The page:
CitationTaillie, Lindsey Smith; Hall, Marissa G.; Popkin, Barry M.; Ng, Shu Wen; & Murukutla, Nandita (2020). Experimental Studies of Front-of-Package Nutrient Warning Labels on Sugar-Sweetened Beverages and Ultra-Processed Foods: A Scoping Review. Nutrients, 12(2), 569.
AbstractPolicies that require front-of-package (FoP) nutrient warnings are becoming increasingly common across the globe as a strategy to discourage excess consumption of sugary drinks and ultra-processed food. However, a better understanding of the pathway through which FoP nutrient warnings work, as well as a review of how outcomes being measured in recent studies map onto this pathway, are needed in order to inform policy on the most effective FoP label design for reducing purchases of ultra-processed foods. This scoping review describes a conceptual model for how FoP nutrient warnings affect consumer behavior, examines which of these outcomes are currently being measured, and summarizes evidence from randomized controlled experiments. Twenty-two studies which experimentally tested nutrient warnings against a control label or other labeling systems were included for full-text review. Our conceptual model includes attention; comprehension, cognitive elaboration, and message acceptance; negative affect and risk perception; behavioral intentions, and behavioral response, along with other elements such as external factors and interpersonal communications. We found that many studies focused on outcomes such as attention, comprehension, and behavioral intentions, but considerable gaps in the evidence remain, particularly for intermediary steps on the pathway to behavioral change, such as negative affect and social interactions. FoP nutrient warnings were visually attended to by consumers, easy to understand, helped consumers identify products high in nutrients of concern, and discouraged them from purchasing these products, although other labeling systems were perceived as containing more information and performed better at helping consumers rank the healthfulness of products. More research is needed to understand whether and how nutrient warnings work in the real world to discourage consumer purchases of sugary drinks and ultra-processed food.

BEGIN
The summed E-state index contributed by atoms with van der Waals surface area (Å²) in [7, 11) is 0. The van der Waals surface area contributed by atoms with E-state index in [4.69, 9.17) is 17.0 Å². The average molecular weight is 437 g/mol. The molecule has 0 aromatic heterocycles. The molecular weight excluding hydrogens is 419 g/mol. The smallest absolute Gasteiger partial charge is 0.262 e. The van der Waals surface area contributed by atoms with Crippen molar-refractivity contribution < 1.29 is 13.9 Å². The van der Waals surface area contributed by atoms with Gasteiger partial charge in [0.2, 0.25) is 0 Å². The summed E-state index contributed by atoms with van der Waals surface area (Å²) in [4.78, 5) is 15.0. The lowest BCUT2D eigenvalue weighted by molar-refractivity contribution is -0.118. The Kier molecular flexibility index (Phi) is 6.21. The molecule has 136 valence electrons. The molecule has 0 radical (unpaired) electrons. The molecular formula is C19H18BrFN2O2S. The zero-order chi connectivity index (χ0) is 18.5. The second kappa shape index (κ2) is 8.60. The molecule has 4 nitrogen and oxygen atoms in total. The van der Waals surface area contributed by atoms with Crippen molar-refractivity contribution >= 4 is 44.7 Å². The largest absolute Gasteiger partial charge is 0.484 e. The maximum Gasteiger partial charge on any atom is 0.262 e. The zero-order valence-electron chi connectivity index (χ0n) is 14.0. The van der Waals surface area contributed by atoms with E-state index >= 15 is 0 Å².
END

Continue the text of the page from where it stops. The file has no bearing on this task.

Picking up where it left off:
Reference TypeJournal Article
Author(s)Taillie, Lindsey Smith
Hall, Marissa G.
Popkin, Barry M.
Ng, Shu Wen